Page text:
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Auto Portability - Public Policy
Learn more about retirement savings public policy positions related to Auto Portability.
NAPA Net reporter Ted Godbout covers the release of EBRI Issue Brief #550, which examined the effects of potential public policy initiatives, including an Automatic Contribution/Plan Arrangement (ACPA), an enhanced saver's credit, a "skinny" 401(k), and a student loan debt employer match. Importantly, the EBRI study also noted the "stacking" effect of auto portability onto the ACPA and Saver's Credit combo, where it reduced retirement deficits by an additional 11% to 14%, depending on race.
EBRI Issue Brief #550, released 1/20/22, examines the effects of various public policy initiatives, including an Automatic Contribution/Plan Arrangement (ACPA), an enhanced saver's credit, a "skinny" 401(k), and a student loan debt employer match. Importantly, the EBRI study noted the massive, incremental effects of auto portability, when added to the ACPA and Saver's Credit, where it reduced overall retirement deficits by 11% to 14%, depending on race.
401k Specialist Editor-in-Chief John Sullivan examines the latest Issue Brief from the Employee Benefit Research Institute (EBRI), which assesses the impact of recently-proposed changes to the retirement system and how they could shrink retirement deficits. Sullivan notes that "combining automatic contribution provisions with an enhanced Saver’s Credit in 401ks and DC plans would reduce retirement savings shortfalls by 17% to 26%, depending on race" adding that "the addition of auto portability of retirement accounts resulted in a further double-digit reduction in savings shortfall across all races examined."
Robert L. Johnson, Founder and Chairman of The RLJ Companies and majority owner of Retirement Clearinghouse (RCH), has secured endorsements for auto portability from two premier civil rights organizations – the National Urban League, and the National Association for the Advancement of Colored People (NAACP) – both with over a century of experience advocating for solutions that address the inequities and economic challenges experienced by Black Americans and by other communities of color. Writing in 401k Specialist, RCH's Renée Wilder Guerin, Executive Vice President, Public Policy, summarizes these major developments.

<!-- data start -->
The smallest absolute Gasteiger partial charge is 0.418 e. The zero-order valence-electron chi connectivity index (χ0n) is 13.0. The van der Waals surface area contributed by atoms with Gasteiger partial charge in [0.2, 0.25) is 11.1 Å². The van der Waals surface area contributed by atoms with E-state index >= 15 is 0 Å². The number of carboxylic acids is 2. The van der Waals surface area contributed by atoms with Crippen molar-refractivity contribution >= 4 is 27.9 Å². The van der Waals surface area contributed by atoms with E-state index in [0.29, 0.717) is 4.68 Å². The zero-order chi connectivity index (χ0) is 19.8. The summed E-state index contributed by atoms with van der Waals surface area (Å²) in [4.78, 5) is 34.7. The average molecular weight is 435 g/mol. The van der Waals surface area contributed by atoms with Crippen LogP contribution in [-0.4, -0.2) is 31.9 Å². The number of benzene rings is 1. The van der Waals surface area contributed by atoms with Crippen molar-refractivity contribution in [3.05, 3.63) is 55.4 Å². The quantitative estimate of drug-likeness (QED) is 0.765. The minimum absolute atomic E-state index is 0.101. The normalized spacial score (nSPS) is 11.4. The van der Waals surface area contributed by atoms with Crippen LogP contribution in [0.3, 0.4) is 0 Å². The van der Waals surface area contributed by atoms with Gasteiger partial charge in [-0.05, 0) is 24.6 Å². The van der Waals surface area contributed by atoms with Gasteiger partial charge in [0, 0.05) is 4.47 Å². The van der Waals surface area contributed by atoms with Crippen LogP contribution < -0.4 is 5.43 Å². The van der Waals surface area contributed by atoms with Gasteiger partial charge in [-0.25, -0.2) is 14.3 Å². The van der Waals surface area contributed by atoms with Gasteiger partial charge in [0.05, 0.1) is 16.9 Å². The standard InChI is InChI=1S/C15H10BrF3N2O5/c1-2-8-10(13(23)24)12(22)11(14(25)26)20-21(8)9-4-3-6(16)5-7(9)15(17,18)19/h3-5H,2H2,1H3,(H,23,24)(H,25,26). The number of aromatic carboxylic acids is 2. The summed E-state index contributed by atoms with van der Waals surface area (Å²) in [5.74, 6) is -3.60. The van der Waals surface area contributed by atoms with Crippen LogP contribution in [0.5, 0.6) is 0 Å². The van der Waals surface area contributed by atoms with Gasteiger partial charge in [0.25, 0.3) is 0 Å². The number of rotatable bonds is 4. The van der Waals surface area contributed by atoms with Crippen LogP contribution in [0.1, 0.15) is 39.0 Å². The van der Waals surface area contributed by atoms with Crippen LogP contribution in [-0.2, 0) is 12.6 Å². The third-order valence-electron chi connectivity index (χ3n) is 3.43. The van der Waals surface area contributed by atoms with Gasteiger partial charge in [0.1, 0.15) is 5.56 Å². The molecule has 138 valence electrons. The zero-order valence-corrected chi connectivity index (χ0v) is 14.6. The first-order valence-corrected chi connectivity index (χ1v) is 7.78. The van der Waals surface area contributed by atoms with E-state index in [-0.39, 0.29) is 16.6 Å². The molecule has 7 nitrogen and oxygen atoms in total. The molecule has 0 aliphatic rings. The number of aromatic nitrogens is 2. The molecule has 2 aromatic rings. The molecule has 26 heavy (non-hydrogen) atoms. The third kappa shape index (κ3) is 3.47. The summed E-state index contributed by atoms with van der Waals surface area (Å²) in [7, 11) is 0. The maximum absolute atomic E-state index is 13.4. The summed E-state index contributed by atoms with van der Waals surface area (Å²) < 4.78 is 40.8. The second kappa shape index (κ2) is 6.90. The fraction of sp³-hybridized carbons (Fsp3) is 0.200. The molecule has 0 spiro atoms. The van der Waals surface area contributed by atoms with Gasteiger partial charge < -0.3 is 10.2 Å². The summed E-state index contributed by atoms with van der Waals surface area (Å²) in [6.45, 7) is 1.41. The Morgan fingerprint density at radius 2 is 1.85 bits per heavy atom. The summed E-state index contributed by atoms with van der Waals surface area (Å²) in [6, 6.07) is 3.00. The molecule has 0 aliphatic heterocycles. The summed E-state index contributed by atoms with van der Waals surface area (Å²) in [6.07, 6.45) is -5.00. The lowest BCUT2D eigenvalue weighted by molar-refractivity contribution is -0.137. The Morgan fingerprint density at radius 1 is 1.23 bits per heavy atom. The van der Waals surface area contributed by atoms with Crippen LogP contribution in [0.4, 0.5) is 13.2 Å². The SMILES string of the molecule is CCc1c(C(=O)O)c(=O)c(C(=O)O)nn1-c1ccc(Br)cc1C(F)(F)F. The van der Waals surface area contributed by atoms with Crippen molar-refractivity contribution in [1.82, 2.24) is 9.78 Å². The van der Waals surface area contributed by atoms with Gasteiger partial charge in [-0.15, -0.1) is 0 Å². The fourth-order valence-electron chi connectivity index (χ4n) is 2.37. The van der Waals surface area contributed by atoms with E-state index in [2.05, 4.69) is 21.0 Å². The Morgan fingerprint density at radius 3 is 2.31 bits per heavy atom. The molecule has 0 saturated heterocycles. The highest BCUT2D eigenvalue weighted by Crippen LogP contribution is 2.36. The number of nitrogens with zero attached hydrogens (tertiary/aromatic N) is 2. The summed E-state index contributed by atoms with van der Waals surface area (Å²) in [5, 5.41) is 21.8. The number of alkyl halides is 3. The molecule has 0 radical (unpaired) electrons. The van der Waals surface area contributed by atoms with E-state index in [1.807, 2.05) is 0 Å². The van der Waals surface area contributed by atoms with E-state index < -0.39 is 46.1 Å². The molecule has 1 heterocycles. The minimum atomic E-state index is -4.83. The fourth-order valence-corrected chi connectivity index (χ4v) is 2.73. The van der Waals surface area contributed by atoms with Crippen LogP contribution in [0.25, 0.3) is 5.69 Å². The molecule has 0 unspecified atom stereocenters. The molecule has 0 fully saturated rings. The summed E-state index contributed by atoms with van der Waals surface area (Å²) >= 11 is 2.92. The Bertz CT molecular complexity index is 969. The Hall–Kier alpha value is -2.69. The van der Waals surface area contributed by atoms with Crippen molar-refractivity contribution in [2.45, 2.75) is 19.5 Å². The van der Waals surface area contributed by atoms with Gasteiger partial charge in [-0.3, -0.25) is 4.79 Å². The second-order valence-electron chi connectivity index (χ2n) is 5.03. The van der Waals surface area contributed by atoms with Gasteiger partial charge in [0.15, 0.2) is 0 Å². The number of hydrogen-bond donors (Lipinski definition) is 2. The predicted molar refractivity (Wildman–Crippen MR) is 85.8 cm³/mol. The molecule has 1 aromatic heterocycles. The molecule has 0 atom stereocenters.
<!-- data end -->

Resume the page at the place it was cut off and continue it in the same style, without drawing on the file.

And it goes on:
Alicia Munnell, director of the Center for Retirement Research at Boston College and writing in MarketWatch, examines the phenomenon of 401(k) leakage, and considers the balancing act between preserving savings for retirement, vs. allowing access to savings for participants who need their money. Munnell identifies the "really annoying and large source of leakage is people cashing out when they change jobs" and, in an ideal world, would prefer to "prohibit cashing out at job changes entirely." More practically, Munnell suggests that RCH's auto portability program, "a platform for automatically transferring balances under $5,000 from an old plan to a new plan" could coexist with "a system with standardized forms and procedures for balances of all sizes."
Writing in 401k Specialist, RCH's Tom Hawkins offers an optimistic assessment of the prospects for auto portability. Hawkins, a self-confessed "long-time, unabashed proponent" of auto portability, has recently concluded that the feature's eventual, widespread adoption is "inevitable" and supports his position with four key points.
In a publication released 1/6/2022 as part of the Aspen Institute's Financial Security Program, the 2021 Aspen Leadership Forum on Retirement Savings Report is a summary of the April 2021 Aspen Leadership Forum on Retirement Savings. The Forum's report devotes a page to "Six Stats That Tell the Portability Story" which notes the propensity of American workers to change jobs and to cash out. It also mentions two compelling statistics: 1) that 85% of participants like the idea of automatic portability and 2) that 57% of retirement experts supported a government mandate for auto portability, while almost half (48%) believed that automatic portability was feasible without such a mandate.
Writing in Employee Benefit News, RCH President & CEO Spencer Williams marks the 15th anniversary of the Pension Protection Act (PPA) and offers his views on the unintended consequences of that legislation. Acknowledging that the automatic enrollment feature has been successful in increasing plan participation, Williams notes that the feature also resulted in a “sharp uptick in small, stranded 401(k) savings accounts” that – absent easy plan-to-plan asset portability – has led to increased participant fees as well as higher levels of cash outs. In response, Williams observes that “the private and public sectors have worked together to create solutions” such as auto portability, which can help rectify the PPA’s flaws, and allow Americans to save more for retirement.